Not sure what is going on. I immediately suspected a short to chassis through the transistor but this does not seem to be the case. I have now pulled the right channel heatsink and this side is now ok as well. All fuses are in and the amp powers up and the fuses hold. This points to a short with the Heatsink but I can not find one. I also checked my solder points on this side and no issues. I am using Artic silver 5 for thermal paste and the insulators that were originally installed.

anybody have any suggestions as to what might be going on or what to test? i don't see an inherent issue with the replacement parts as being the issue and everything works with heatsinks off, but as mentioned, don't see a short either. really stumped.


Mike

AndrewT 17th May 2012 12:12 PM

How many threads have this same enquiry?

Tekko 17th May 2012 12:14 PM

Artic Silver 5 is a electrically conductive paste as it contains a metal powder. You should use the non conductive white electrical thermal compound.

mfilippello 17th May 2012 12:40 PM

i googled and everywhere said artic silver 5 is non conductive?

Tekko 17th May 2012 12:46 PM

Well in order to get that silvery shine it has to contain a metal, and non conductive may be true at the kinda voltages you find in a PC but not at the 35+ volts you find in an amp.

mfilippello 17th May 2012 12:49 PM

Quote:

Originally Posted by AndrewT (Post 3026687)
How many threads have this same enquiry?

Enquiry about fuses popping in general or about Artic silver causing the problem? Obviously knowing of something that is a potential issue makes searching for it easier. Seeing as Artic Silver is said to be nonconductive, I would not have suspected it. If this is not what you suspect, could you point me in the right direction of what to search for please. You were very helpful in my original thread, and I spec'd my parts based on your recommendations.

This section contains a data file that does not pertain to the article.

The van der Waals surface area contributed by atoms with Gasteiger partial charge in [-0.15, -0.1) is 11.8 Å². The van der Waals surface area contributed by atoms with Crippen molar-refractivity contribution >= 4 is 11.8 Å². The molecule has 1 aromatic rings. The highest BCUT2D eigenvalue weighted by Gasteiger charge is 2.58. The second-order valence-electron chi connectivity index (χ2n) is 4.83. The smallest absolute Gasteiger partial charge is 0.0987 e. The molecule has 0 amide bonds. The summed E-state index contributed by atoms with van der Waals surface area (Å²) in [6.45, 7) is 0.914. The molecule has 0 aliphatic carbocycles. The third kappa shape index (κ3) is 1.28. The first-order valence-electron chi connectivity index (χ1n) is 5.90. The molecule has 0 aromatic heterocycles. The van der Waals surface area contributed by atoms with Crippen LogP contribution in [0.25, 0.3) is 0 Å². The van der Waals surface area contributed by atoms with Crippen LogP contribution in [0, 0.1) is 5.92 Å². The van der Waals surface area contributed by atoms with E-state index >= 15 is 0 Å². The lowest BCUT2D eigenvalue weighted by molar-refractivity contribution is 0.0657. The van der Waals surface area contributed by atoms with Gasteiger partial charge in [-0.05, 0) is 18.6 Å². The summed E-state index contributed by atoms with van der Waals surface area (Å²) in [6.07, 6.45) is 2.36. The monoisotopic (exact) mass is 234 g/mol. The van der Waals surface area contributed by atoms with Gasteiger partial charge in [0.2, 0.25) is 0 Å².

mfilippello 17th May 2012 12:54 PM

you know, I kept trying to understand how something that is supposed to be 99% silver can not be conductive, but before I used it, I searched google and everything came back nonconductive. I did not search this site. If I hadn't already been misled to believe it to be ok, I wouldn't been so perplexed. So pretty much the paste is the whole issue. It's the only thing that makes sense based on what I am seeing.

Mike

mjona 17th May 2012 08:35 PM

Hello Mike,

Casting a quick eye over the photo you posted, can you clarify whether the Red Block WIMA cap at the extreme left near the amplifier output leads, is original or has been a modification at some stage.

The board seems to be a mirror image enabling correct orientation for left and right channels inside the chassis. Looking to the equivalent overlay on the pcb on the right I note the spaces provided for C15 and R34 differ from what I see at the left.